Farm-to-table restaurants are our favorite. We appreciate knowing what influenced the latest craft beer, that the greens came from Werp Farms, and the cheese from Beechers. We're looking at you Sweetgreen chalkboard. We also know we aren't the only ones who prefer to dine this way, which is why we find it interesting the same considerations aren't taken with clothing. Who made them? Where did the fibers come from? Were they properly sourced? We aren't programmed to ask these important questions when we are purchasing a final product rather than raw ingredients but that dress started as a pile of raw materials, so why should it be any different?
We may avoid asking the questions because the majority of clothing is made on the opposite side of the planet, so we'll never talk to that cotton farmer or seamstress anyhow. It's for that reason, proactively requesting information from brands is more important than ever. Like who stitched the seams of the dress and in what condition was it done? You know your coffee is Fair Trade, but what about your top?
Fashion Revolution is a global movement made up of activists and leaders in the fashion industry who believe clothes shouldn't come at the cost of people or our planet. Each year they publish the Fashion Transparency Index which ranks how much the top global brands disclose about their suppliers, supply chain policies/practices, and social and environmental impact. Only 10% of the 150 biggest global fashion brands scored over a 50% transparency. The average? Only 21%. Shame on them.
Fashion Revolution explains why the industry needs to step-up it's transparency: 'Lack of Transparency costs lives. It is impossible for companies to make sure woman rights are respected, working conditions are adequate and the environment is safeguarded without knowing where their products are made. Transparency requires that companies know who makes their clothes - from who stitched them right through to who dyed the fabric and who farmed the cotton - and under what conditions.'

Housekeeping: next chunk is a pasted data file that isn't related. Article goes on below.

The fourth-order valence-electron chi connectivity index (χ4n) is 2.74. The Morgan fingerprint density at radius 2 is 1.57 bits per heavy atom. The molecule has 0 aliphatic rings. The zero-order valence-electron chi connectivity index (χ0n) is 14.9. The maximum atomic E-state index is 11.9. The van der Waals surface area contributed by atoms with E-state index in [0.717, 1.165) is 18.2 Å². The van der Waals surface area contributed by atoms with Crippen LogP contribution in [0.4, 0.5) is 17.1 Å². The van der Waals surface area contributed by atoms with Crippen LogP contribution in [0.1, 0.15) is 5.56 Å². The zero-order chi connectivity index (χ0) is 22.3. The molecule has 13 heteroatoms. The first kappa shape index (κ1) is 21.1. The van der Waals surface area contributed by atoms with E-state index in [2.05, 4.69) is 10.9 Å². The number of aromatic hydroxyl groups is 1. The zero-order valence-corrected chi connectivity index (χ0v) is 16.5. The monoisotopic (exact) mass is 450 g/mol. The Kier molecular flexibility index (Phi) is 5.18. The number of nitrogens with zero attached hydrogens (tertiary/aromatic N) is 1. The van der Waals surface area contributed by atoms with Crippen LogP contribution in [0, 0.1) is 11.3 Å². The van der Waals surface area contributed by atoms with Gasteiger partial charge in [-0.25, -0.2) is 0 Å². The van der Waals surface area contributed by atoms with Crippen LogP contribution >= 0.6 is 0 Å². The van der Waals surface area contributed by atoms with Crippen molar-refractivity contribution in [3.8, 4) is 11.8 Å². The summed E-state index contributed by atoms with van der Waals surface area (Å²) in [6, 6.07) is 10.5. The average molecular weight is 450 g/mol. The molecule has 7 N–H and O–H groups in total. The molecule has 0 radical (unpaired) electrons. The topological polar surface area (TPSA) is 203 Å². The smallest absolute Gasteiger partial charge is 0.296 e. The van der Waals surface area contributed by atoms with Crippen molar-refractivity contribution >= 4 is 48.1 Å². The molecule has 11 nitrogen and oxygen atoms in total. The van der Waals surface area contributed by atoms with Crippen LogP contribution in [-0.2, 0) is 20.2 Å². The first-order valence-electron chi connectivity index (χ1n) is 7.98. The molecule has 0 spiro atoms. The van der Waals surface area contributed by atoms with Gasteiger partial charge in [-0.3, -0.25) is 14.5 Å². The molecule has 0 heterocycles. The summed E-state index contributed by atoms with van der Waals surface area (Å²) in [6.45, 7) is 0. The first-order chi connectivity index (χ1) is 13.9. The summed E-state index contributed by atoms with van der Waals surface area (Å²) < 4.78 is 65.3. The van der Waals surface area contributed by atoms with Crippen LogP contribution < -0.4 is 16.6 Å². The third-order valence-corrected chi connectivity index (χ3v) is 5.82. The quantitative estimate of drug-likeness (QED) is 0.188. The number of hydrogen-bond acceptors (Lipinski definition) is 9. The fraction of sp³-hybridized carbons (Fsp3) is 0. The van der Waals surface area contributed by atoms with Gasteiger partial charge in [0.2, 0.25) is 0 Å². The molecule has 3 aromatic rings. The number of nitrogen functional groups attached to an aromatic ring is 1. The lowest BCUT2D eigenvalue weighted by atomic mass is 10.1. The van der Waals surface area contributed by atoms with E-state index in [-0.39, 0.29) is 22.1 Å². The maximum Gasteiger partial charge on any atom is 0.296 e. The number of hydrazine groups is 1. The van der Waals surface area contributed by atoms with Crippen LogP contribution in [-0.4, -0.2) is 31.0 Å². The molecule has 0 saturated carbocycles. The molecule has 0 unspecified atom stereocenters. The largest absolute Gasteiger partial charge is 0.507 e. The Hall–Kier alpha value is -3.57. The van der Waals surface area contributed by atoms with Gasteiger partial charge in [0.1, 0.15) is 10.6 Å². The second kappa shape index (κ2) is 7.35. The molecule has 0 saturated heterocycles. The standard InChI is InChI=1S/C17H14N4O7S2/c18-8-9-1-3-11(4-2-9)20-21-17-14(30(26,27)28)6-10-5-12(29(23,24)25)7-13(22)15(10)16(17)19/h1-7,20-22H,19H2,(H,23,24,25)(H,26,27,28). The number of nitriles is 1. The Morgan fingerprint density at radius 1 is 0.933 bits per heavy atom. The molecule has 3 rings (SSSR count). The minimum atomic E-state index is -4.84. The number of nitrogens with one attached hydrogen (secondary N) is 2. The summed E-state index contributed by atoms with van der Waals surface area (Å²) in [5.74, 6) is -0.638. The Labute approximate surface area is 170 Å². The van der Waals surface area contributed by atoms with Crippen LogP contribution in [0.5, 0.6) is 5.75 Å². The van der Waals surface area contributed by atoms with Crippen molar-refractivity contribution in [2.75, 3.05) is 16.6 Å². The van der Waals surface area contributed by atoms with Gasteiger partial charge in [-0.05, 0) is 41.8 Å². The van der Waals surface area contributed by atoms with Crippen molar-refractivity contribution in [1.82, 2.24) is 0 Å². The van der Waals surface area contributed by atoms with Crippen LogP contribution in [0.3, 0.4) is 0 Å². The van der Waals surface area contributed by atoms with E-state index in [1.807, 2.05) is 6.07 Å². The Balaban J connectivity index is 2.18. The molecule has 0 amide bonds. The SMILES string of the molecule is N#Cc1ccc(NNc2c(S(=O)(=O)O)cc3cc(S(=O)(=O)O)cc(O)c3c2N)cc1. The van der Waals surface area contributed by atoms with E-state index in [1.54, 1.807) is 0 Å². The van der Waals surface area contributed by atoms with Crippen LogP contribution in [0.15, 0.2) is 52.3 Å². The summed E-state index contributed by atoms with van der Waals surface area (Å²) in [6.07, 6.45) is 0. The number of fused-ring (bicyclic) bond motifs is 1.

By knowing this information, and sharing it with the general public, brands can do their part to ensure raw materials are sourced in the best manners. Brands hopefully will recognize that consumers are happy to be their ally in this fight for transparency. Consumers will pay a higher price for ethically manufactured clothing just as they're willing to pay more for organic eggs. Right now, the general public doesn't understand that buying cheaper clothing does not mean they are being cost savvy, it means they don't understand how manufacturers are cutting costs. But if consumers did understand, we believe many of them would support brands that don't cut corners even if they are more expensive.
Fashion Revolution declares 'If we know the facilities where our clothes are being made, if we have access to information about the factories, mills and farms where brands are sourcing then the public can help hold the industry accountable for bad practices and encourage and support those brands who follow good practices.'
One brand that gives us all the feels is REI. Yeah, not high-fashion but any retailer who is willing to lead the charge towards change is a brand we support because of the kaleidoscope effect it will have industry wide. The multi-brand retailer has informed all 1,000+ vendors that unless they comply with REI's new code of sustainability, they will not sell their products in the store. Fair working conditions being one of those codes, in fact, it's even a category you can search for on their website. We are so proud and supportive of this initiative at REI that we are more than pleased to tell those who aren't doing something similar to take a hike. It's even inspired us to plan a mountain getaway, JUST so we can find a reason to spend our money at REI (eh hem voting dollars), the real way to effect change.